Mr. and Mrs. Tice insist they know next to nothing about their son's current status, only that he is the latest in a string of American journalist kidnappings over the past few years. But the couple have worked to keep the pressure on the parties involved by raising sympathy and compassion in television interviews, including one with Russia's RT.TV Arabic service. They traveled to Beirut for a week in November in hopes that being in the region as they made their plea might prompt action.
The tactic is not new, but it is effective, says the security contractor. Security firms are often brought in during cases like these to assist governments, families, and employers navigate the confusing, difficult scene.
"Using family members is good to portray the individual as a human being," he says. But he notes that the message that Tice was there for the people of Syria – something that both Tice and his family have said – may not go over as well as one might think.
"Stating that a captive was there for the people of Syria (let's say) creates unwanted attention and hatred with the local population," he says. "More than one person has stated on web pages, 'Why do we care about Tice when thousands are dying every day?'"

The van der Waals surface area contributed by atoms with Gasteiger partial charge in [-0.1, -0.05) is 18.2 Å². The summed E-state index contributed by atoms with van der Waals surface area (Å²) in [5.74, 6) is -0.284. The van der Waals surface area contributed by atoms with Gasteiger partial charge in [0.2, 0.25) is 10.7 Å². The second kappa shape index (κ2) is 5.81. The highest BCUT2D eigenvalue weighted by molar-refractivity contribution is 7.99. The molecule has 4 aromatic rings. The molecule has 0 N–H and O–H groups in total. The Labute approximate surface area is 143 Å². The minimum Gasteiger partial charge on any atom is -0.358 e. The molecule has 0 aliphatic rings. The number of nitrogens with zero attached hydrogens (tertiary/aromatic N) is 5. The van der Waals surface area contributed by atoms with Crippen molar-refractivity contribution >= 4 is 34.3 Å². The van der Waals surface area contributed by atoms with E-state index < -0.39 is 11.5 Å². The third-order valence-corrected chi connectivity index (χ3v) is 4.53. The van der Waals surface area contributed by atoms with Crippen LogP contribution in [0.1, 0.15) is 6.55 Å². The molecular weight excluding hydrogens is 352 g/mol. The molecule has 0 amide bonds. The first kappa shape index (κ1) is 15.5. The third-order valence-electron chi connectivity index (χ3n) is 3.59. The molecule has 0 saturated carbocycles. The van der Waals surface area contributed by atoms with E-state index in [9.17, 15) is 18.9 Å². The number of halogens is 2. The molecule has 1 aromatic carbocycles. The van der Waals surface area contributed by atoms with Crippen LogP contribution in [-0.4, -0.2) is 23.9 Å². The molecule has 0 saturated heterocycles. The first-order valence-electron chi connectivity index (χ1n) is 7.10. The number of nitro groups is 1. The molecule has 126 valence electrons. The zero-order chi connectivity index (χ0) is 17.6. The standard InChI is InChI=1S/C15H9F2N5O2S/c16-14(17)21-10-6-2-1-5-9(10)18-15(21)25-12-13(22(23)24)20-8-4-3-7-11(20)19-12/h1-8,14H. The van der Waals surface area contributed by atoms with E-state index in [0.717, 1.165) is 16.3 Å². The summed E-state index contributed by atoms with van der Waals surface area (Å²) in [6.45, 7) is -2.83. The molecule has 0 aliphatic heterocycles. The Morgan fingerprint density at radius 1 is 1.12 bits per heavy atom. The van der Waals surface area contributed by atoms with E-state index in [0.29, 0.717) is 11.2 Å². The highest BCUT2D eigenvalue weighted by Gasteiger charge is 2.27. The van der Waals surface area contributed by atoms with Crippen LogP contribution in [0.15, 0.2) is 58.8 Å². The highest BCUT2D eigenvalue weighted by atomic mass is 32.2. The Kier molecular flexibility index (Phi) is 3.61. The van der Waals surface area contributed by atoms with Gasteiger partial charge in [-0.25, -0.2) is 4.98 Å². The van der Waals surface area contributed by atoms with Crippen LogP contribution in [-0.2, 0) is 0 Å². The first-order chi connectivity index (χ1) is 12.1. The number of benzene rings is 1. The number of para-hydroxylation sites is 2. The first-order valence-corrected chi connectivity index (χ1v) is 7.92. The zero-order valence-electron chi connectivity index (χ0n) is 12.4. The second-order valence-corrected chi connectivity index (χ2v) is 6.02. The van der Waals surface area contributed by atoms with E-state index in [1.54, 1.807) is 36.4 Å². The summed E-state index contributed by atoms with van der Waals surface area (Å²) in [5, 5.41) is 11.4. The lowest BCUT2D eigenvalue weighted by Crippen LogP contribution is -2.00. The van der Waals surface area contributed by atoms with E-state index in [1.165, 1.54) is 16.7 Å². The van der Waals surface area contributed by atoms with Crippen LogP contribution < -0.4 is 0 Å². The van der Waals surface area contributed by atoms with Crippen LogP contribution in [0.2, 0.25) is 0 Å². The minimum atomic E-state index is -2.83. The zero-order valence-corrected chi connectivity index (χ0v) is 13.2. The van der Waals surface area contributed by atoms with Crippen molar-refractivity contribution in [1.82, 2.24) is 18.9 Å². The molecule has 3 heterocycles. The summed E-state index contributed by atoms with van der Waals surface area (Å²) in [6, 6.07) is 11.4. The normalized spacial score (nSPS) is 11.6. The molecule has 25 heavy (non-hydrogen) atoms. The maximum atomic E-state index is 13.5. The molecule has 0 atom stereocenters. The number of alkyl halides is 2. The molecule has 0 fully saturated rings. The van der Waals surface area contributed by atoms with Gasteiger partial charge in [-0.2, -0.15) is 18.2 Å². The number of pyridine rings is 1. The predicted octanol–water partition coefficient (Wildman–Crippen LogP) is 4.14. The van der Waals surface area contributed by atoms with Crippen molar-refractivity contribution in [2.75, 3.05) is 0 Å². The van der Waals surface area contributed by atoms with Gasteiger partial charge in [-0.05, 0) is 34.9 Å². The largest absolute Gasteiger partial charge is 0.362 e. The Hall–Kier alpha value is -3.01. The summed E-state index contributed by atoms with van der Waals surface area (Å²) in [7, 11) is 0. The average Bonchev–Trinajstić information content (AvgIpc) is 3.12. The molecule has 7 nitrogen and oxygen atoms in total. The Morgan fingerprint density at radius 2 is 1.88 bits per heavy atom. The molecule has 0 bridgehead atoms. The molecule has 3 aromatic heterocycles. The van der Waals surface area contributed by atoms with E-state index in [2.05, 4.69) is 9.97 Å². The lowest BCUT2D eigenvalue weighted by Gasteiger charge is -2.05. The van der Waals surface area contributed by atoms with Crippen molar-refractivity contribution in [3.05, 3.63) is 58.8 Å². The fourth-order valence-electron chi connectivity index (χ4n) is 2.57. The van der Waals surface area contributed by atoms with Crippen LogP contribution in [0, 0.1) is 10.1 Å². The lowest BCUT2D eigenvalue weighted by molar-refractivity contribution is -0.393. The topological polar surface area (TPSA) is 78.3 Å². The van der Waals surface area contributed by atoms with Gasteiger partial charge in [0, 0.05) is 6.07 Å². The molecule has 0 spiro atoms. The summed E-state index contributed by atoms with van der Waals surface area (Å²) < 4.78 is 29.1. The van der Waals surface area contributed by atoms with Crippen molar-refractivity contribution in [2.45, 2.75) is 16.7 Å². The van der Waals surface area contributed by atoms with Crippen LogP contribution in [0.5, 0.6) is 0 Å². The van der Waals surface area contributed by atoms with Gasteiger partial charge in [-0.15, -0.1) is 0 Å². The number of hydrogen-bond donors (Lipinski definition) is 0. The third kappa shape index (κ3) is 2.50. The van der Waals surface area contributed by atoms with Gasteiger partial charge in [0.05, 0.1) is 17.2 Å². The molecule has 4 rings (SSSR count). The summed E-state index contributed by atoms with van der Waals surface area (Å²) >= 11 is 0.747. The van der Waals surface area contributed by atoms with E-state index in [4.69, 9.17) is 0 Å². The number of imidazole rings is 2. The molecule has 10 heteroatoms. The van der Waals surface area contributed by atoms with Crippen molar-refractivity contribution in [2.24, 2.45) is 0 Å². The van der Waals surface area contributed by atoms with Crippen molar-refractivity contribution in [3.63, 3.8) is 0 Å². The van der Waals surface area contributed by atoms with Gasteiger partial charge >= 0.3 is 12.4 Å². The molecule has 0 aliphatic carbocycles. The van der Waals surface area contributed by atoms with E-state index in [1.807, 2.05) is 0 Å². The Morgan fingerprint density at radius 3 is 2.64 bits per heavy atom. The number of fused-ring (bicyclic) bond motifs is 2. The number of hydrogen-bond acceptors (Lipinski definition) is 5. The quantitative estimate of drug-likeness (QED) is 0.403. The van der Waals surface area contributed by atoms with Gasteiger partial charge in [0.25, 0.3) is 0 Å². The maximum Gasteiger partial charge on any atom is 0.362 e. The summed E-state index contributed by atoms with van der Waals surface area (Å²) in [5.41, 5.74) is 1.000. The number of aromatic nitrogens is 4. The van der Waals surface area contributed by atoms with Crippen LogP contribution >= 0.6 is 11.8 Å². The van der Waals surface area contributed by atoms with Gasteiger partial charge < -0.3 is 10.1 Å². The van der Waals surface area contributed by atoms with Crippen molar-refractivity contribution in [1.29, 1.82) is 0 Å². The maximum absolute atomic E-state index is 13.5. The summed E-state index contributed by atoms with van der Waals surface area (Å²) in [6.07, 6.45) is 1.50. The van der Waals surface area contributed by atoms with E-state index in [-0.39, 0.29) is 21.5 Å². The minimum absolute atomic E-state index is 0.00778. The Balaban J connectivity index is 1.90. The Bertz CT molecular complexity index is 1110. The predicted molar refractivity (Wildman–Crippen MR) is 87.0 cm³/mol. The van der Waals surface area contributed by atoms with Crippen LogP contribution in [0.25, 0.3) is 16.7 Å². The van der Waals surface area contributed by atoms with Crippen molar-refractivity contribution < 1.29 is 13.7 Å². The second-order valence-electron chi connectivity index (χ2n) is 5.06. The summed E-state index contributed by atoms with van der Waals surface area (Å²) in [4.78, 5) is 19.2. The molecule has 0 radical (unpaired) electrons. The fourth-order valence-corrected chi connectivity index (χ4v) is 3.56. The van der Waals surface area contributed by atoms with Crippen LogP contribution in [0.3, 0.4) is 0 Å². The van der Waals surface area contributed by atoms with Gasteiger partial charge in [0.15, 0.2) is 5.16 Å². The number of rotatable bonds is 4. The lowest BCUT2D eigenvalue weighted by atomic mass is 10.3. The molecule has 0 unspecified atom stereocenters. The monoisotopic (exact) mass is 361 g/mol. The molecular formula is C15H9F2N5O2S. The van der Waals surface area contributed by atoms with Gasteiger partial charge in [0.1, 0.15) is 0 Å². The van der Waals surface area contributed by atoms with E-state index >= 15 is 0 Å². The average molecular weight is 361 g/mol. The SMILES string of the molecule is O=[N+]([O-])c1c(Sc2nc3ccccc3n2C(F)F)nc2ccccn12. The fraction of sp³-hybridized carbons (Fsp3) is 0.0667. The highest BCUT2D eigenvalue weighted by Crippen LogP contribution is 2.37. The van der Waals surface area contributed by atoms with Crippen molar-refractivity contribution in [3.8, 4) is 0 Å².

The last communication Tice's family and employers received was a YouTube video released in September. Posted on a pro-Syrian government website, it seemed to be an attempt to implicate Islamist militants as Tice's captors. But inconsistencies resulted in a nearly unequivocal dismissal of that possibility.
"When the video of Austin came out, a lot of analysts had looked at the video, and it was clear this was kind of a mock-up of guys who were posing to be these Islamic extremists," says Dahlia El Zein, Middle East and North Africa researcher for the Committee to Protect Journalists (CPJ) in New York.